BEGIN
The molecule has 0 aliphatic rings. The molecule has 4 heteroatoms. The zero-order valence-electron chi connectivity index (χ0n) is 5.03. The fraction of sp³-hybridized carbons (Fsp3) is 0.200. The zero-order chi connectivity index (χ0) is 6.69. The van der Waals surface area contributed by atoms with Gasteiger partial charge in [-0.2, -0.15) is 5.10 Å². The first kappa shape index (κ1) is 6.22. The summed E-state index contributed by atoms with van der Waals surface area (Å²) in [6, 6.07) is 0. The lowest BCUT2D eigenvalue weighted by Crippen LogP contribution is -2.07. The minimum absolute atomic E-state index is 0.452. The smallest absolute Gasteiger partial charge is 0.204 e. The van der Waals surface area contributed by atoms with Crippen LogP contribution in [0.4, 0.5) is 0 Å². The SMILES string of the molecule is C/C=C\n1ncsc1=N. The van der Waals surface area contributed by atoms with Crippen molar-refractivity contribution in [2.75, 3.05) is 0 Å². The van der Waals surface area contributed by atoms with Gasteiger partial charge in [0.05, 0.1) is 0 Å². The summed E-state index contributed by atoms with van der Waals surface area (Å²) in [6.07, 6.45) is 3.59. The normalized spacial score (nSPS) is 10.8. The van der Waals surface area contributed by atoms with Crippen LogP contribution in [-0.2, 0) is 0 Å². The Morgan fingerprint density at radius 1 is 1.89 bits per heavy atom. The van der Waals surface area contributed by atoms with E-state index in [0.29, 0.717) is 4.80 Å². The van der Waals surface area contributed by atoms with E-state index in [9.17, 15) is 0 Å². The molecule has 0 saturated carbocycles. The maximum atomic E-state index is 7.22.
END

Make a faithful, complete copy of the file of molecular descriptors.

The molecule has 0 aliphatic rings. The molecule has 4 heteroatoms. The zero-order valence-electron chi connectivity index (χ0n) is 5.03. The fraction of sp³-hybridized carbons (Fsp3) is 0.200. The zero-order chi connectivity index (χ0) is 6.69. The van der Waals surface area contributed by atoms with Gasteiger partial charge in [-0.2, -0.15) is 5.10 Å². The first kappa shape index (κ1) is 6.22. The summed E-state index contributed by atoms with van der Waals surface area (Å²) in [6, 6.07) is 0. The lowest BCUT2D eigenvalue weighted by Crippen LogP contribution is -2.07. The minimum absolute atomic E-state index is 0.452. The smallest absolute Gasteiger partial charge is 0.204 e. The van der Waals surface area contributed by atoms with Crippen LogP contribution in [0.4, 0.5) is 0 Å². The SMILES string of the molecule is C/C=C\n1ncsc1=N. The van der Waals surface area contributed by atoms with Crippen molar-refractivity contribution in [2.75, 3.05) is 0 Å². The van der Waals surface area contributed by atoms with Gasteiger partial charge in [0.05, 0.1) is 0 Å². The summed E-state index contributed by atoms with van der Waals surface area (Å²) in [6.07, 6.45) is 3.59. The normalized spacial score (nSPS) is 10.8. The van der Waals surface area contributed by atoms with Crippen LogP contribution in [-0.2, 0) is 0 Å². The Morgan fingerprint density at radius 1 is 1.89 bits per heavy atom. The van der Waals surface area contributed by atoms with E-state index in [0.29, 0.717) is 4.80 Å². The van der Waals surface area contributed by atoms with E-state index in [9.17, 15) is 0 Å². The molecule has 0 saturated carbocycles. The maximum atomic E-state index is 7.22.